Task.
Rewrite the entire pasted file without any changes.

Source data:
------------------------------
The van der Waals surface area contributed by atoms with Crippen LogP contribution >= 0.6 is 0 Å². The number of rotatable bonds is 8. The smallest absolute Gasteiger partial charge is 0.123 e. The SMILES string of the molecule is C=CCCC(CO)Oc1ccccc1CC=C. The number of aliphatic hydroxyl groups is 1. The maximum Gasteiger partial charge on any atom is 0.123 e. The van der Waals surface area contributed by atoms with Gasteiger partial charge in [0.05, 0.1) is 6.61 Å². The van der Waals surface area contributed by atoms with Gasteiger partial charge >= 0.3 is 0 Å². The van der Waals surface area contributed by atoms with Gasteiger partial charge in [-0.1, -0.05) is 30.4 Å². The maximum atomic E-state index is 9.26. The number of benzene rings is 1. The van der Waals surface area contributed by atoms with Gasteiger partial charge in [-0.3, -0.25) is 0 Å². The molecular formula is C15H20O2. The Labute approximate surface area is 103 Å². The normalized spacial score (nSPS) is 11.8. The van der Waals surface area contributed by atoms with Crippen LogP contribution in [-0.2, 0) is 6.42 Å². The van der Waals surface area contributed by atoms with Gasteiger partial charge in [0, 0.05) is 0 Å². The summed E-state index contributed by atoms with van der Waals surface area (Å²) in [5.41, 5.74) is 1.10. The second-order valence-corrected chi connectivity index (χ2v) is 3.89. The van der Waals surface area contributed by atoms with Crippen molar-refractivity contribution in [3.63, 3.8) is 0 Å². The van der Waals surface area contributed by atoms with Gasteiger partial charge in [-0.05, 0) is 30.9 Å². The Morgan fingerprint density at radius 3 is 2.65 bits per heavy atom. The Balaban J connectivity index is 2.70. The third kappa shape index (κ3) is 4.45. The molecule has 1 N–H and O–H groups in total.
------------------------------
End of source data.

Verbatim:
The van der Waals surface area contributed by atoms with Crippen LogP contribution >= 0.6 is 0 Å². The number of rotatable bonds is 8. The smallest absolute Gasteiger partial charge is 0.123 e. The SMILES string of the molecule is C=CCCC(CO)Oc1ccccc1CC=C. The number of aliphatic hydroxyl groups is 1. The maximum Gasteiger partial charge on any atom is 0.123 e. The van der Waals surface area contributed by atoms with Gasteiger partial charge in [0.05, 0.1) is 6.61 Å². The van der Waals surface area contributed by atoms with Gasteiger partial charge >= 0.3 is 0 Å². The van der Waals surface area contributed by atoms with Gasteiger partial charge in [-0.1, -0.05) is 30.4 Å². The maximum atomic E-state index is 9.26. The number of benzene rings is 1. The van der Waals surface area contributed by atoms with Gasteiger partial charge in [-0.3, -0.25) is 0 Å². The molecular formula is C15H20O2. The Labute approximate surface area is 103 Å². The normalized spacial score (nSPS) is 11.8. The van der Waals surface area contributed by atoms with Crippen LogP contribution in [-0.2, 0) is 6.42 Å². The van der Waals surface area contributed by atoms with Gasteiger partial charge in [0, 0.05) is 0 Å². The summed E-state index contributed by atoms with van der Waals surface area (Å²) in [5.41, 5.74) is 1.10. The second-order valence-corrected chi connectivity index (χ2v) is 3.89. The van der Waals surface area contributed by atoms with Crippen molar-refractivity contribution in [3.63, 3.8) is 0 Å². The van der Waals surface area contributed by atoms with Gasteiger partial charge in [-0.05, 0) is 30.9 Å². The Morgan fingerprint density at radius 3 is 2.65 bits per heavy atom. The Balaban J connectivity index is 2.70. The third kappa shape index (κ3) is 4.45. The molecule has 1 N–H and O–H groups in total.